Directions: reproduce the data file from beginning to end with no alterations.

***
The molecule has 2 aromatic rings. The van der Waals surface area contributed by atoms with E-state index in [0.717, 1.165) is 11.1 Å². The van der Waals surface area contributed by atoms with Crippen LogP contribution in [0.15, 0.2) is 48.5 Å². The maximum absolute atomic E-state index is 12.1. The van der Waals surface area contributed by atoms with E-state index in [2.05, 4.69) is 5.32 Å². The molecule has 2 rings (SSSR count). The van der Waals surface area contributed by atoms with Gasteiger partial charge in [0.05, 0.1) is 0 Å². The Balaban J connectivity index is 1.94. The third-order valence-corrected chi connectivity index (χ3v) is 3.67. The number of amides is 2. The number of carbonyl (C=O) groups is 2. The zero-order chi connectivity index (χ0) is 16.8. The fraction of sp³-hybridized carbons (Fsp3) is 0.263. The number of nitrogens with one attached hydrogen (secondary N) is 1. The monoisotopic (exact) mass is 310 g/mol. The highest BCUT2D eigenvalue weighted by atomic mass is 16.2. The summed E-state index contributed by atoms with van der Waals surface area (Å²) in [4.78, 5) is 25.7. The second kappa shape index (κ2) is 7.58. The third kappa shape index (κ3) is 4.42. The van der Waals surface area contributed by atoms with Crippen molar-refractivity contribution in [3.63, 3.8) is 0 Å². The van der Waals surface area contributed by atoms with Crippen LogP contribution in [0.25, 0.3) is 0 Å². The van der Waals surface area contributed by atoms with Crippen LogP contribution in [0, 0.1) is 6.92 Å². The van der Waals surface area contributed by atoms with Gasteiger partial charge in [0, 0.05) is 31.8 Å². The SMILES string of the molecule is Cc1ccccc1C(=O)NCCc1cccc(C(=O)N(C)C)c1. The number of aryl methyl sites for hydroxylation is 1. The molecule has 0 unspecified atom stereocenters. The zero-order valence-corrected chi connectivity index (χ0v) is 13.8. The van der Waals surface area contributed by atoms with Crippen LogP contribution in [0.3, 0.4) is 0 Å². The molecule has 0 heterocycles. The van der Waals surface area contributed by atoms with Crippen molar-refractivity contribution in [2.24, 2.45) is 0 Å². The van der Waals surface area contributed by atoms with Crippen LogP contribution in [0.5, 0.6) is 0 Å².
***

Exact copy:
The molecule has 2 aromatic rings. The van der Waals surface area contributed by atoms with E-state index in [0.717, 1.165) is 11.1 Å². The van der Waals surface area contributed by atoms with Crippen LogP contribution in [0.15, 0.2) is 48.5 Å². The maximum absolute atomic E-state index is 12.1. The van der Waals surface area contributed by atoms with E-state index in [2.05, 4.69) is 5.32 Å². The molecule has 2 rings (SSSR count). The van der Waals surface area contributed by atoms with Gasteiger partial charge in [0.05, 0.1) is 0 Å². The Balaban J connectivity index is 1.94. The third-order valence-corrected chi connectivity index (χ3v) is 3.67. The number of amides is 2. The number of carbonyl (C=O) groups is 2. The zero-order chi connectivity index (χ0) is 16.8. The fraction of sp³-hybridized carbons (Fsp3) is 0.263. The number of nitrogens with one attached hydrogen (secondary N) is 1. The monoisotopic (exact) mass is 310 g/mol. The highest BCUT2D eigenvalue weighted by atomic mass is 16.2. The summed E-state index contributed by atoms with van der Waals surface area (Å²) in [4.78, 5) is 25.7. The second kappa shape index (κ2) is 7.58. The third kappa shape index (κ3) is 4.42. The van der Waals surface area contributed by atoms with Crippen molar-refractivity contribution in [3.63, 3.8) is 0 Å². The van der Waals surface area contributed by atoms with Crippen LogP contribution in [0.25, 0.3) is 0 Å². The van der Waals surface area contributed by atoms with Crippen LogP contribution in [0, 0.1) is 6.92 Å². The van der Waals surface area contributed by atoms with Gasteiger partial charge in [0, 0.05) is 31.8 Å². The SMILES string of the molecule is Cc1ccccc1C(=O)NCCc1cccc(C(=O)N(C)C)c1. The number of aryl methyl sites for hydroxylation is 1. The molecule has 0 unspecified atom stereocenters. The zero-order valence-corrected chi connectivity index (χ0v) is 13.8. The van der Waals surface area contributed by atoms with Crippen LogP contribution in [0.3, 0.4) is 0 Å². The molecule has 0 heterocycles. The van der Waals surface area contributed by atoms with Crippen molar-refractivity contribution in [2.24, 2.45) is 0 Å². The van der Waals surface area contributed by atoms with Crippen LogP contribution in [0.5, 0.6) is 0 Å².